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Martin Libicki
Martin Libicki (Ph.D., U.C. Berkeley 1978) holds the Keyser Chair of Cybersecurity Studies at the U.S. Naval Academy. In addition to teaching, he carries out research in cyberwar and the general impact of information technology on domestic and national security. He is the author of a 2016 textbook on cyberwar, Cyberspace in Peace and War, as well as Conquest in Cyberspace: National Security and Information Warfare and various related RAND monographs. Prior employment includes twelve years at the National Defense University, three years on the Navy Staff (logistics) and three years for the US GAO.
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Herbert Lin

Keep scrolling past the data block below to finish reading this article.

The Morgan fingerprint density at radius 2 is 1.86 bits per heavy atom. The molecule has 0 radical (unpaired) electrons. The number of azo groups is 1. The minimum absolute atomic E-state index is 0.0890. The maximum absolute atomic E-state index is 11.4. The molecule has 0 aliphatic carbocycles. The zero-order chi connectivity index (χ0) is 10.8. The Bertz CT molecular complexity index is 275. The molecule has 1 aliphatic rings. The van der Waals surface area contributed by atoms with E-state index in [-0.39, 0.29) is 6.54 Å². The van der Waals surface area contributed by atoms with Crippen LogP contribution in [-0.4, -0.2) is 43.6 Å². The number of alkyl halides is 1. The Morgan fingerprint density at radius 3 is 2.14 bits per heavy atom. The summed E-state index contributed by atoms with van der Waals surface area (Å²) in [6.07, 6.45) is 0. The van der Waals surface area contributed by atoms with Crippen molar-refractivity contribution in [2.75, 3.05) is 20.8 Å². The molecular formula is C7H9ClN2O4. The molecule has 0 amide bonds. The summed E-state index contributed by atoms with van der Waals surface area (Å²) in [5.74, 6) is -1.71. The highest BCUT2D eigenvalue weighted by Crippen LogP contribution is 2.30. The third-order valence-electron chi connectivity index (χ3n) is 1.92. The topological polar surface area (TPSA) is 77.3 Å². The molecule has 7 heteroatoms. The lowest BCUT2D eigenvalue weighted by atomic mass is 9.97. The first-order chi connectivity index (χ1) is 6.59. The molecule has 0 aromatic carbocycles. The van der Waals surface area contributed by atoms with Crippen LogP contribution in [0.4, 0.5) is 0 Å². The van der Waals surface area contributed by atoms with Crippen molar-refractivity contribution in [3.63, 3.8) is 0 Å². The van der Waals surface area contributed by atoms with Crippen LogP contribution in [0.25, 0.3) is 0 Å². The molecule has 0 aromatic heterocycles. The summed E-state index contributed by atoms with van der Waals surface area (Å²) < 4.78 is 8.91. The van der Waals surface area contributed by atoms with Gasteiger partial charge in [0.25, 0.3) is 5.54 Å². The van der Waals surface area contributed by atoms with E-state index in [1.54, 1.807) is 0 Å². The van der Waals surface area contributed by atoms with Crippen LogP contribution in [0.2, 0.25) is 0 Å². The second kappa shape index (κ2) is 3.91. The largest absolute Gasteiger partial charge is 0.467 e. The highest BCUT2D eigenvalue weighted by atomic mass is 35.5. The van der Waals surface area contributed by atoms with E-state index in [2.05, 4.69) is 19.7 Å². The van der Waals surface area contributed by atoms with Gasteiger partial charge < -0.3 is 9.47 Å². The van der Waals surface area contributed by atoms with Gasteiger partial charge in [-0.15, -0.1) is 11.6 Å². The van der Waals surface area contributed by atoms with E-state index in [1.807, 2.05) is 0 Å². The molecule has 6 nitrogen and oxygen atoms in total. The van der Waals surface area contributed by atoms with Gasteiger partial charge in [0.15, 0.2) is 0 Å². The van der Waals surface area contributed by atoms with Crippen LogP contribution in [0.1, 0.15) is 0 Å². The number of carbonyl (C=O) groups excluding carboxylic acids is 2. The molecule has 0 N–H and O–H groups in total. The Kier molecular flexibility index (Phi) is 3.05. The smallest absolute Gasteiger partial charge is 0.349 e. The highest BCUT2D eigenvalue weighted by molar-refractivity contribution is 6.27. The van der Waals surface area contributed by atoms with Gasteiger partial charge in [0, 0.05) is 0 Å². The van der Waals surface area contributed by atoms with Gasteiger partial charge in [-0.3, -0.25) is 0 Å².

Dr. Herb Lin is senior research scholar for cyber policy and security at the Center for International Security and Cooperation and Hank J. Holland Fellow in Cyber Policy and Security at the Hoover Institution, both at Stanford University. His research interests relate broadly to policy-related dimensions of cybersecurity and cyberspace, and he is particularly interested in and knowledgeable about the use of offensive operations in cyberspace, especially as instruments of national policy. In addition to his positions at Stanford University, he is Chief Scientist, Emeritus for the Computer Science and Telecommunications Board, National Research Council (NRC) of the National Academies, where he served from 1990 through 2014 as study director of major projects on public policy and information technology, and Adjunct Senior Research Scholar and Senior Fellow in Cybersecurity (not in residence) at the Saltzman Institute for War and Peace Studies in the School for International and Public Affairs at Columbia University; and a member of the Science and Security Board of the Bulletin of Atomic Scientists. He recently served on President Obama’s Commission on Enhancing National Cybersecurity. Prior to his NRC service, he was a professional staff member and staff scientist for the House Armed Services Committee (1986-1990), where his portfolio included defense policy and arms control issues. He received his doctorate in physics from MIT. Avocationally, he is a longtime folk and swing dancer and a poor magician. Apart from his work on cyberspace and cybersecurity, he is published in cognitive science, science education, biophysics, and arms control and defense policy. He also consults on K-12 math and science education.